Recently, another seed-derived product has been discovered, mango butter, which is close to cocoa butter and shea butter in consistency.It is used in the confectionery industry as a substitute for cocoa butter. The only difficulty at the present time is its small amount and high cost, due to manual collection and peeling of the seeds. So far, this promising area of ​​use is in its infancy.

Laminated mango wood can range in color from gray to greenish brown. Despite the moisture resistance and ease of processing, furniture is not made of it, since it contains substances that irritate the respiratory tract. For the same reason, wood is never used for firewood, because smoke is also irritating. The culprit behind all of these restrictions is the essential oil containing mangiferol and mangiferin. Mango wood is used to make parts of load-bearing structures for roofs of wooden houses, boats, plywood and containers for transporting cans with canned food.

In India, they learned to use mango fruits at any stage of their development. Unripe ones go to salads and stews, those who are starting to ripen are used as vegetables and a side dish for fish and meat, somewhat unripe ones - for pickles, marinades and sauces, and ripe ones - as fruits and for making jams, marmalades and drinks.

Unripe mango fruit

There is another important area of ​​use: mango powder is found in such well-known condiments as chutney, curry and amchur. Dried mango slices powder is widely used in Indian cuisine. It is added to dishes to obtain a peculiar sour taste. When using mango powder, remember that it is highly flammable and do not spill it near an open flame.

Mango Recipes: Fruit skewers with honey sauce, Mango Amba sauce, Cold mango tea, Original salad with mango and cucumber, Mango sauce, Brazilian soup with mango, pumpkin, shrimp and ginger, Fruit mint soup, Mango and cardamom lassi with yogurt, Festive salad of carrots and mango, Salad of mango and avocado, Green mango salad, Piquant mango sauce, Mango with tomatoes in orange sauce, Exotic salad with tequila.

Lacking modern medicines, people for centuries have thoroughly studied all the beneficial properties of mango and learned how to use it as a medicinal plant.

A decoction of the leaves is used to treat diabetes and increase blood clotting.

The juice and pulp of the fruit help to increase resistance to viral infections, reduce the rate of keratinization of the skin and heal "night blindness" when a person cannot see at dusk, due to the high content of carotenoids. The complex of vitamins with carotene helps prevent the development of cancer of the digestive system and enhances immunity.

Freshly squeezed juice treats dermatitis, bronchitis and cleanses the liver. The peel of the fruit has an astringent and tonic effect on the stomach.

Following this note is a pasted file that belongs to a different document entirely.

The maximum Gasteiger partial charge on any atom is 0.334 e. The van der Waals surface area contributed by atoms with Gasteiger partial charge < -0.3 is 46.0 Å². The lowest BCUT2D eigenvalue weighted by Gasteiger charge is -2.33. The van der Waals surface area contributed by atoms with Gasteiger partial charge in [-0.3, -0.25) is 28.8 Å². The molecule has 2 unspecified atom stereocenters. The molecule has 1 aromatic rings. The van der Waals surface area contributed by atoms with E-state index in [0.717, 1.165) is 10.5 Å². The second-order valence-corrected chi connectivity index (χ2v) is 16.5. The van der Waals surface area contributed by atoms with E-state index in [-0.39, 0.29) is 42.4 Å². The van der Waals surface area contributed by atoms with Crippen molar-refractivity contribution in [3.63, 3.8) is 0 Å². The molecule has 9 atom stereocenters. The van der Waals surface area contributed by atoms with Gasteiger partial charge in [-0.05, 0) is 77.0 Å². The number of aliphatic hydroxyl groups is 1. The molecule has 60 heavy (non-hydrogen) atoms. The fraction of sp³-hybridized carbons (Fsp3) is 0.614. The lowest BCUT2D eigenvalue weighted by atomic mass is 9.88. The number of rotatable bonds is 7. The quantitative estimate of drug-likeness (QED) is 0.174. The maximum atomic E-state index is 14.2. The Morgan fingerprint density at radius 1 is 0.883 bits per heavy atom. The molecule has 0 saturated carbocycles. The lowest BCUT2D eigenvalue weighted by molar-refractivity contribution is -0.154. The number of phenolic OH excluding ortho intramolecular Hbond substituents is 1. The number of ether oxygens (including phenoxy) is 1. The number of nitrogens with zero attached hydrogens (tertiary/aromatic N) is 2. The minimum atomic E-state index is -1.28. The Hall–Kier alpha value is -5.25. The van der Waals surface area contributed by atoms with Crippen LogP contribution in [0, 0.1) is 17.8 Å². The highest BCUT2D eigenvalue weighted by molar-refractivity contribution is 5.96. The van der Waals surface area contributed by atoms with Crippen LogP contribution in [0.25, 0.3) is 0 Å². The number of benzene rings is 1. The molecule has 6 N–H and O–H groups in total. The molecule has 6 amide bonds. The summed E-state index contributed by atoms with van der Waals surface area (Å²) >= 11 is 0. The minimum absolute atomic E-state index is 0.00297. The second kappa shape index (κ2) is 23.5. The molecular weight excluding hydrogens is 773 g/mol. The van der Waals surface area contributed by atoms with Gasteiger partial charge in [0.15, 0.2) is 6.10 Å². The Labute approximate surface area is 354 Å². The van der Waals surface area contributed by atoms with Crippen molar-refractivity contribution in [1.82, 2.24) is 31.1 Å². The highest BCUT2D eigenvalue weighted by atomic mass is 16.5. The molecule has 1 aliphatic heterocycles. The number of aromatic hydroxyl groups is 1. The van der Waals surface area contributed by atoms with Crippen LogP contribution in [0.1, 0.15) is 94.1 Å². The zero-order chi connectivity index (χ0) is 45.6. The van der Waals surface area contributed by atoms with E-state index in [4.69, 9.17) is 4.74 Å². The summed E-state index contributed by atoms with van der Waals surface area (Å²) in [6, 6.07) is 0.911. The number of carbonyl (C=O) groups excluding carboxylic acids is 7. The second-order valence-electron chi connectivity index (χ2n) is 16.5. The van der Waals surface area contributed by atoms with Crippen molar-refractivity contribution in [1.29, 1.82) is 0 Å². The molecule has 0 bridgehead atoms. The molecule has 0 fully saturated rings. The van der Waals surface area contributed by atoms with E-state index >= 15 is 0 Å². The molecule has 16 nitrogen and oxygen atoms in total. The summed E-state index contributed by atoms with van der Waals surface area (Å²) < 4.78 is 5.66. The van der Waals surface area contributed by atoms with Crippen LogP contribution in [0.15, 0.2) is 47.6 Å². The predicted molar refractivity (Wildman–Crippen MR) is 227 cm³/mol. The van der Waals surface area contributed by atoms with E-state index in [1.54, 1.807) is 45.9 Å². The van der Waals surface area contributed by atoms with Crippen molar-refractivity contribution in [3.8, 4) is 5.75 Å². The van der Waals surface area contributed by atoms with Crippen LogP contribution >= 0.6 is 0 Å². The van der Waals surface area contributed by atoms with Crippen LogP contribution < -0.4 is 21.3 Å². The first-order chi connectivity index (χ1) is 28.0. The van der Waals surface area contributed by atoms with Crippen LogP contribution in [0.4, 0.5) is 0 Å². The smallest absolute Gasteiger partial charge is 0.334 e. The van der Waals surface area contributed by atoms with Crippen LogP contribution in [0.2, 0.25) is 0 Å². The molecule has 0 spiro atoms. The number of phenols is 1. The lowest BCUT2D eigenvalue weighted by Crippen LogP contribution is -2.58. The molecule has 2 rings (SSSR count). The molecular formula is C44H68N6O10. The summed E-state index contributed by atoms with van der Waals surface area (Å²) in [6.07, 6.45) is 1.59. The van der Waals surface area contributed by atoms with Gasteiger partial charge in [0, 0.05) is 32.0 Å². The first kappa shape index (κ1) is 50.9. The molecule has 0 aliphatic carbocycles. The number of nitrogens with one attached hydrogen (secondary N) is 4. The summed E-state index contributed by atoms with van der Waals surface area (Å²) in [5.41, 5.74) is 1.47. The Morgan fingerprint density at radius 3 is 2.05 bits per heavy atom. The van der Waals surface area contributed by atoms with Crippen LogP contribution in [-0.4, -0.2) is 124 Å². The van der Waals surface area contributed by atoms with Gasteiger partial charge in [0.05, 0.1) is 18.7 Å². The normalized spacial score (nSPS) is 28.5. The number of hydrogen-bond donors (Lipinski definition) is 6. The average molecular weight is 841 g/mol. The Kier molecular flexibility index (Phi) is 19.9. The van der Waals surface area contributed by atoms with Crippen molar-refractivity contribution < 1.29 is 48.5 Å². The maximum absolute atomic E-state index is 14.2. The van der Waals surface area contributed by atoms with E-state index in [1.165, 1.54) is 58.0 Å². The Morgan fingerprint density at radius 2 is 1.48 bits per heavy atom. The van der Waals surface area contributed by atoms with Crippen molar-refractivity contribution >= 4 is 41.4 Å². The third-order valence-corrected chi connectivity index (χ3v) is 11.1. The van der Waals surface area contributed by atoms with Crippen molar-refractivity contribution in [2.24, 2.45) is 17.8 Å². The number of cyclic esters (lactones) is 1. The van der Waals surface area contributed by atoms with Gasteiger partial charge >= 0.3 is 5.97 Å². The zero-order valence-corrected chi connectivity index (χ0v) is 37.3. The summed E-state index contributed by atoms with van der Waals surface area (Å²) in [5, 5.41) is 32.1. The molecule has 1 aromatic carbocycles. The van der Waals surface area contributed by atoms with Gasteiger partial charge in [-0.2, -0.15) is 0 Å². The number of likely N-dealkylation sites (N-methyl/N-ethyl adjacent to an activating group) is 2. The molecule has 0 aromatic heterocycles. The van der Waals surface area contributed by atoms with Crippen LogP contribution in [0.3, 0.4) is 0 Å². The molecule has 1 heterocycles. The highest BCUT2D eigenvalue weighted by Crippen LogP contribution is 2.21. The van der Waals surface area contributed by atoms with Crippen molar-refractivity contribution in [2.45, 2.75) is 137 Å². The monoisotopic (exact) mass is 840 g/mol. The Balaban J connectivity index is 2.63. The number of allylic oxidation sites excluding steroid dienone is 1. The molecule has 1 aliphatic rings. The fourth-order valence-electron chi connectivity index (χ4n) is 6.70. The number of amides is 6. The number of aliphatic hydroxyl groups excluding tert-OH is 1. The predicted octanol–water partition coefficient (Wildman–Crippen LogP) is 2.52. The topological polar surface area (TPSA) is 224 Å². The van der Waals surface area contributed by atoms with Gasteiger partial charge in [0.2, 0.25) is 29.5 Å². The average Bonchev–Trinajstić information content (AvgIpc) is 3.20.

Mango as a medicinal plant can serve as a panacea for many diseases, if you know how and which parts of the plant should be used to obtain antiseptic, anti-inflammatory, expectorant, anti-asthma, antiviral and anthelmintic effects.

Now there are about 600 varieties of mango, adapted to different conditions, of which only about 35 are widely grown. Each variety is characterized by the shape and size of the tree, duration and ripening time, shape, color, size and taste of the fruit. The most famous varieties in India are Alphons and Bombay with large, sweet, aromatic fruits without a specific aftertaste. In South India, crops are harvested from January to May. From here we get the varieties: Pairi, Neelam, Totapuri, Banganpalli, etc. Later - from June to August - mango also bears fruit in the northern states of India.

Let's give as an example the characteristics of several varieties.

  • Baileys Marvel: Fast growing, cold hardy tree with a round, dense crown. The fruit is bright yellow with a peach barrel, large, ripens in July-September.The pulp of the fruit is firm, sweet, practically devoid of fibers.
  • Julie: Popular in Jamaica, imported to Florida from Thailand. Dwarf tree suitable for container growing. The fruit is yellow-green with a pink barrel, medium, flattened from the sides, ripens in July-August. The pulp is tender, creamy.
  • Malika: One of the finest Indian varieties. Fast growing compact tree suitable for container growing. The fruit is bright yellow, medium, ripens in July-August. The pulp of the fruit is orange, firm, juicy, with a pronounced aroma.

Since 1987, the annual International Mango Festival has been held in the capital of India at the end of summer. At the festival, more than 50 mango producers exhibit their products in search of new contracts with processing plants and exporters in 80 countries. The festival features over 550 different varieties of mangoes from all over the world. Here you can hear songs and poems about mangoes, treat you with exquisite mango dishes and fresh fruits, entertain the audience with contests and shows with the indispensable use of mangoes.

Mango is a fruit tree that has been known to man for 8000 years. For such a long time, people have learned to use not only the edible pulp of the fruit, but also the bark, wood, flowers and leaves of the generous tree. Despite such a long history, Europeans and Americans got acquainted with the fruits of mango only about a century ago, but during this short period of time mango has won sincere recognition as a wonderful dietary fruit that always opens a new shade of taste. Ahead of Europeans are new discoveries in the use of mango as a vegetable, aromatic seasoning and medicinal plant.

Read How to grow mango from seed.